Residential & Commercial Energy Storage is a Fast Growing New Market
Two separate announcements this week add significant momentum to a rapidly growing market we first told you about three years ago – the residential energy storage market. Now, two new announcements – one from Toshiba in Japan, and the other from home-grown Tesla, dramatically reveal the increasing interest in this all-new market for residential energy storage devices.
See more on what Tesla’s Elon Musk and Toshiba are working on…
The first report, by Bloomberg Business, noted that, very quietly, Elon Musk’s Tesla has been testing batteries for non-automotive uses – mostly for home residential energy storage and “for a range of commercial uses, from powering its factories to reducing electric bills at schools and wineries.” To this end, Tesla has signed up big potential customers such as Wal-Mart and Cargill in a bid to become a leader in energy storage.
The company has never publicly announced its actions – Bloomberg stumbled across it in a review of California’s Self Generation Incentive Program (SGIP), a state-sponsored program offering rebates to companies to encourage them to invest in alternative energy. Because of its ambitious efforts in energy storage investments, Tesla stands to receive as much as $65 million in SGIP rebates.
Quietly launching more than 100 test projects…
“Tesla has been able to install more than 100 projects, really without anyone noticing,” Andrea James, an analyst with Dougherty & Co. told Bloomberg. She went on to suggest that as the company builds out its energy storage business, it could be worth as much as $70 to Tesla’s stock.
Bloomberg notes that as a builder of electric cars, the company “has a vested interest in making the electric grid as clean as possible.” People buy the batteries to store the energy from solar panels or wind turbines to be used either when the grid’s variable pricing is high – or the sun is not shining (and the wind is not blowing).
Increased revenue – and increased diversification…
As the company is already in the process of building a huge factory to make batteries, energy storage products could become a significant secondary stream of revenue for the company. And also, developing another market segment could help it diversify its overall business.
According to the report, Tesla has already installed units in about 300 California homes with solar panels in a partnership with sister company SolarCity. Musk is the chairman and top shareholder of SolarCity.
Tesla at Wal-Mart…
Wal-Mart, which is also partnered with SolarCity, has installed Tesla batteries in 11 of its retail stores throughout California. Cargill plans to install a Tesla system in a large animal processing plant it operates in Fresno, California.
The other major related announcement came out of Tokyo, Japan. The Nikkei is reporting that Toshiba Corp. and Sumitomo Corp. are partnering to launch a power storage service in the United States. We had reported previously that several Japanese companies, including Toshiba, in conjunction with the Japanese government, were presenting a proposal to the International Electrotechnical Commission (IEC) to set the global mandated standards for residential energy storage systems.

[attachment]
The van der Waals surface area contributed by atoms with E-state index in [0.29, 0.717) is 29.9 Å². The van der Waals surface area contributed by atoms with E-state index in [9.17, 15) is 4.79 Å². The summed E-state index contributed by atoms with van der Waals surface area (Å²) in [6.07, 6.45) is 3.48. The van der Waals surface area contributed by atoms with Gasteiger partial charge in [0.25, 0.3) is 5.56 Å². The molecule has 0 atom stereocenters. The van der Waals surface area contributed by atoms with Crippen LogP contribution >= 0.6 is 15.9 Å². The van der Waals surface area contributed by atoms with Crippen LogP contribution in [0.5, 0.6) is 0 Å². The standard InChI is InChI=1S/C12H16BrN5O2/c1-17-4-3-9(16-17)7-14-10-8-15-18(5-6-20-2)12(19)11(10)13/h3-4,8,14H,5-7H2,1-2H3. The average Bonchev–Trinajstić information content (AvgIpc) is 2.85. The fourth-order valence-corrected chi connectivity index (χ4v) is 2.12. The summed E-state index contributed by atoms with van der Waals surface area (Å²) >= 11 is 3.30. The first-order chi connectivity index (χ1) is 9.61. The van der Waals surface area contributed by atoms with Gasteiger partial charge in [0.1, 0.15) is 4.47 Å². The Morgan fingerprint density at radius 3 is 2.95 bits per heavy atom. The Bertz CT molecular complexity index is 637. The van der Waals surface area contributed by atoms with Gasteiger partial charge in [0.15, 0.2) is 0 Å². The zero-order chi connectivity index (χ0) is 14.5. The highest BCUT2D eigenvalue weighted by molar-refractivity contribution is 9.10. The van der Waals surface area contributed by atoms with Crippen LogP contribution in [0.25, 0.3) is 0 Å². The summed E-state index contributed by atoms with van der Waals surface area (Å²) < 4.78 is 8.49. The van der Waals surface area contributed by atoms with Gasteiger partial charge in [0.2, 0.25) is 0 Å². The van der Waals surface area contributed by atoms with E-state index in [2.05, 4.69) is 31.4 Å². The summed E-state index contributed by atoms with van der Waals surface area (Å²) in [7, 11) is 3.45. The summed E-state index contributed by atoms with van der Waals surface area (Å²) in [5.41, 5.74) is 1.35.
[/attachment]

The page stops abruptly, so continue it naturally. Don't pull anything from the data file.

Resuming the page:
Toshiba wants a piece of the action too…
There has been a lot of activity in Japan with several companies studying this growing market including Toshiba, Hitachi, NEC, Toyota and others. In Japan, NEC and partner Orix tested a system that utilizes a leased battery system to charge batteries in the evening for use during the day. Since Japan is using a dynamic pricing model for energy use, prices are much higher during peak demand periods during the day.
With the NEC/Orix system, consumers are able to save between $50-$90 a month. The system also protects customers from power outages as a side benefit. By leasing the system, consumers are protected from the high upfront costs of installing the system.
The first Japanese makers to launch system in U.S…
This new announcement from Toshiba and Sumitomo represents the first Japanese companies to enter the U.S. market with an energy storage solution. Much like other systems, Toshiba and Sumitomo say their storage products smooth out fluctuations in energy created by renewable resources, such as solar or wind. And, of course, they also store the energy for use at other times, such as in the evening.
The partners say they have worked out a deal with U.K.-based renewable-energy company RES to serve PJM Interconnection – the largest regional transmission utility in the U.S. According to the Nikkei report, PJM operates a wholesale electricity business in 13 very populous northeastern states.
The way the partnership will work is:
- Toshiba will install a 6,000kW power storage system
- RES will run it and provide transformers
- Sumitomo will be responsible for building a power plant and managing the business overall
Toshiba and Sumitomo say that the deal will initially be worth millions of dollars. As the network is expanded, the partners project revenues in the tens of millions of dollars annually.